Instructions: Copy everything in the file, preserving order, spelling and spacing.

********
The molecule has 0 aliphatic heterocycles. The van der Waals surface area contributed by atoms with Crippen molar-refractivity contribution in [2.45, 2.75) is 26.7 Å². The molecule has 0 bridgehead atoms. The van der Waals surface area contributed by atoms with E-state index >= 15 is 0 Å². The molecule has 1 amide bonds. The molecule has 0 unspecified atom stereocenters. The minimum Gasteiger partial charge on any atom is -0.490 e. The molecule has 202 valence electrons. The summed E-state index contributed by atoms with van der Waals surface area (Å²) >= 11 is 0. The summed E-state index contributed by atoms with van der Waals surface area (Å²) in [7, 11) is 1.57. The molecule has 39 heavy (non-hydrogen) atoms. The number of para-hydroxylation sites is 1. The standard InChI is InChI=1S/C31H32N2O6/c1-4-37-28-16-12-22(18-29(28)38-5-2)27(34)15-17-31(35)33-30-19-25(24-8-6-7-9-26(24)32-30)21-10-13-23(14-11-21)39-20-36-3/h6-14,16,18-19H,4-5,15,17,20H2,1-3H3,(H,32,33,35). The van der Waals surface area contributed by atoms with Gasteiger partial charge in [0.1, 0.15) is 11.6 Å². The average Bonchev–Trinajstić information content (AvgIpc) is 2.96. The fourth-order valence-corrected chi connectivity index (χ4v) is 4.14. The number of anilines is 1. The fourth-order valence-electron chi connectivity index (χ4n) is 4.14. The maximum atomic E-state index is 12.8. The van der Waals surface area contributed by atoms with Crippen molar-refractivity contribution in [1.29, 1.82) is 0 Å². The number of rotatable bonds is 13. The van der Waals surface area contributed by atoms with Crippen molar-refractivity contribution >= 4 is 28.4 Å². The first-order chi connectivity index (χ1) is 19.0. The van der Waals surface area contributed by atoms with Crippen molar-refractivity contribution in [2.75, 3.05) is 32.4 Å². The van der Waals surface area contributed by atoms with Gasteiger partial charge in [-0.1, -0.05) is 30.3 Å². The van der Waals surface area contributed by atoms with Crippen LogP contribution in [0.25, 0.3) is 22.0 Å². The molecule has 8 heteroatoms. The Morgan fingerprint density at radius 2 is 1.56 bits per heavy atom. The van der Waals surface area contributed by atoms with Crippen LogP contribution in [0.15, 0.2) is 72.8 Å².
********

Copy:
The molecule has 0 aliphatic heterocycles. The van der Waals surface area contributed by atoms with Crippen molar-refractivity contribution in [2.45, 2.75) is 26.7 Å². The molecule has 0 bridgehead atoms. The van der Waals surface area contributed by atoms with E-state index >= 15 is 0 Å². The molecule has 1 amide bonds. The molecule has 0 unspecified atom stereocenters. The minimum Gasteiger partial charge on any atom is -0.490 e. The molecule has 202 valence electrons. The summed E-state index contributed by atoms with van der Waals surface area (Å²) >= 11 is 0. The summed E-state index contributed by atoms with van der Waals surface area (Å²) in [7, 11) is 1.57. The molecule has 39 heavy (non-hydrogen) atoms. The number of para-hydroxylation sites is 1. The standard InChI is InChI=1S/C31H32N2O6/c1-4-37-28-16-12-22(18-29(28)38-5-2)27(34)15-17-31(35)33-30-19-25(24-8-6-7-9-26(24)32-30)21-10-13-23(14-11-21)39-20-36-3/h6-14,16,18-19H,4-5,15,17,20H2,1-3H3,(H,32,33,35). The van der Waals surface area contributed by atoms with Gasteiger partial charge in [0.1, 0.15) is 11.6 Å². The average Bonchev–Trinajstić information content (AvgIpc) is 2.96. The fourth-order valence-corrected chi connectivity index (χ4v) is 4.14. The number of anilines is 1. The fourth-order valence-electron chi connectivity index (χ4n) is 4.14. The maximum atomic E-state index is 12.8. The van der Waals surface area contributed by atoms with Crippen molar-refractivity contribution in [1.29, 1.82) is 0 Å². The number of rotatable bonds is 13. The van der Waals surface area contributed by atoms with Crippen molar-refractivity contribution >= 4 is 28.4 Å². The first-order chi connectivity index (χ1) is 19.0. The van der Waals surface area contributed by atoms with Crippen molar-refractivity contribution in [2.75, 3.05) is 32.4 Å². The van der Waals surface area contributed by atoms with Gasteiger partial charge in [-0.1, -0.05) is 30.3 Å². The van der Waals surface area contributed by atoms with Crippen LogP contribution in [0.25, 0.3) is 22.0 Å². The molecule has 8 heteroatoms. The Morgan fingerprint density at radius 2 is 1.56 bits per heavy atom. The van der Waals surface area contributed by atoms with Crippen LogP contribution in [0.15, 0.2) is 72.8 Å².